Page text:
There was a time when medical wisdom was that bed rest was good care for a heart condition. A lot of thought and research has led us away from that notion. We have come to understand the role of activity in healing, as well as in maintaining health. We also have a better idea of how multifactorial health and wellness are. One of the most interesting early studies to look at this was the lifestyle heart trial of Dr. Ornish. He showed how exercise, diet, and lifestyle support eachother.
We often talk about yoga as a 'mind/body' exercise, or about the practice of 'mindfulness', as though it was a simple dichotomy: Here is a mind and here is a body and I will put them together and be mindful. I think this is all very interesting, but a lot more nuanced and complex in practice. I've been teaching introductory mindfulness techniques in daily life for a while, and my sense is that it is helpful to have a theoretical framework in place that captures some of this nuance.
When we first met my husband used to joke about how I cooked multi course dinners with just a fork. This is hyperbole, but it is true I didn't have a microwave or a blender or a food processor or a mandolin or a meat thermometer, or.... well, you get the idea. It isn't that I didn't cook. I rarely ate out and baked bread weekly for a long time, and even made dozens of boxes of chocolates at Christmas time. I just never saw the sense of having more kitchen ware than I needed, and was happy to do things like kneeding dough by hand.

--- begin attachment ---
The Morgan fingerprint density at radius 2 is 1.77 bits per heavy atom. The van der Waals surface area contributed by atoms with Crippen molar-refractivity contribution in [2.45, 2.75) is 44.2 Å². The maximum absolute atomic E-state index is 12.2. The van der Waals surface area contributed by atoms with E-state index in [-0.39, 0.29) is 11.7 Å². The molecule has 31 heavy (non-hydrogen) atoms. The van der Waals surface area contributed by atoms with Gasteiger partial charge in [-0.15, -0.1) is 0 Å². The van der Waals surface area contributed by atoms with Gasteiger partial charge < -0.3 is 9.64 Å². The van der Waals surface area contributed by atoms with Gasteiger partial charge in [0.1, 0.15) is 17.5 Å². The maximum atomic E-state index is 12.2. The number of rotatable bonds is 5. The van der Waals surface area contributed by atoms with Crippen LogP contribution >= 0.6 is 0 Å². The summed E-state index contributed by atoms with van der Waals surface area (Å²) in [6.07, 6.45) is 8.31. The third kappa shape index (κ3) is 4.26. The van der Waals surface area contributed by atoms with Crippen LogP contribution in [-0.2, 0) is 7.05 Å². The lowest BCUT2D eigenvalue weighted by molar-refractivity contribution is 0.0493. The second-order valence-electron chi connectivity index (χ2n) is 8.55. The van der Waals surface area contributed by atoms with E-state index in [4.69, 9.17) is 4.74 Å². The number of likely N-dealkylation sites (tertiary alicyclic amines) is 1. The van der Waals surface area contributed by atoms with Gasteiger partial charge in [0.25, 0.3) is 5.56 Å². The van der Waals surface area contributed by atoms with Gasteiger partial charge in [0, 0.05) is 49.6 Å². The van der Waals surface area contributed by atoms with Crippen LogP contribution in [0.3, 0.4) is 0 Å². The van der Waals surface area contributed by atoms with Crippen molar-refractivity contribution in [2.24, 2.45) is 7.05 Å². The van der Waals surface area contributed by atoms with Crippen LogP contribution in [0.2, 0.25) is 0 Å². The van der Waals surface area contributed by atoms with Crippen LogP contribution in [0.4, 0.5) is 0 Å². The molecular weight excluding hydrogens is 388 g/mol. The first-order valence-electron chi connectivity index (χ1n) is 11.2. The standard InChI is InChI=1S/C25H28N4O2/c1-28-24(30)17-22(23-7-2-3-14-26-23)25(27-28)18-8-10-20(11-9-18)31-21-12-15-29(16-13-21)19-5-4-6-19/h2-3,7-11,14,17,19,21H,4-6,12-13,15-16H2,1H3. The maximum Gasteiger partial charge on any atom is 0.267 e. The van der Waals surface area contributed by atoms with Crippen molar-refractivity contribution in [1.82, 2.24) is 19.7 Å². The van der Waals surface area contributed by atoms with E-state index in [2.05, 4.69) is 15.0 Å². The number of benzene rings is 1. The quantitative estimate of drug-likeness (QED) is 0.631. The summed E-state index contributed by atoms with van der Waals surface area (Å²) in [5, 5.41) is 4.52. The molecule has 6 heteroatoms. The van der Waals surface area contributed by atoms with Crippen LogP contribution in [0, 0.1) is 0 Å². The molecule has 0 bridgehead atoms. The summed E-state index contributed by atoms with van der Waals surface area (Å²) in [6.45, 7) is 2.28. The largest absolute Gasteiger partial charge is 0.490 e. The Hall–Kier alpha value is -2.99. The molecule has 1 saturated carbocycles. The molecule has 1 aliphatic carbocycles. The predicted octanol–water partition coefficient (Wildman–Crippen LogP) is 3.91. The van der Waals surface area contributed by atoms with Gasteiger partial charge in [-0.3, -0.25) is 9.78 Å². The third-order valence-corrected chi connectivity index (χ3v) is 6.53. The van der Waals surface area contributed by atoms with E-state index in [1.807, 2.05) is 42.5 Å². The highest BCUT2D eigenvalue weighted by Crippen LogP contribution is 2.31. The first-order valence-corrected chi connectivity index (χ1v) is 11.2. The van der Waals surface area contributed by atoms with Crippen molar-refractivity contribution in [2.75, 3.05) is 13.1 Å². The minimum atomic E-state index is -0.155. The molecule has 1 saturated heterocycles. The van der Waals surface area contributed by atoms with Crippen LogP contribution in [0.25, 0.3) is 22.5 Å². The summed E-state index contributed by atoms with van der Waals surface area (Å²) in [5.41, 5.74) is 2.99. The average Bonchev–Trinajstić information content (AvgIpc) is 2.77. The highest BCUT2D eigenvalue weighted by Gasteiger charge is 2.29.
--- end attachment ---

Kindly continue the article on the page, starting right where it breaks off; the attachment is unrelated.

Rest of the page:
"The only person that holds you back in life is yourself, and there's no limits to life. Life is limitless and that's your choice to limit yourself or not."--Ali McWeeney As we like to say, there is no such thing as "can't." Find out how we can help you overcome the obstacles holding you back from your weight loss and fitness goals at:www.causeandeffectsfitness.com
How much time do you spend thinking reasons why you "can't" do something? Why you can't lose weight, why you can't get the job you want, why you can't buy the house or car you want...etc.What if, instead, you asked yourself "How can I?" When you tell yourself you can't, you shut yourself off from any possibility of doing what you want and destroy any motivation to act. When you ask yourself, "How can I?" you open up your mind to think of possible solutions and you are motivated to act.
Yoga studios tend to have a certain look. Part of this has to do with the practical needs of doing yoga. For example, a carpeted floor tends to hold more dust, and is less desireable for a practice where your face is regularly close to the floor. Part has to do with the rather long and highly fluid history of the practice of yoga.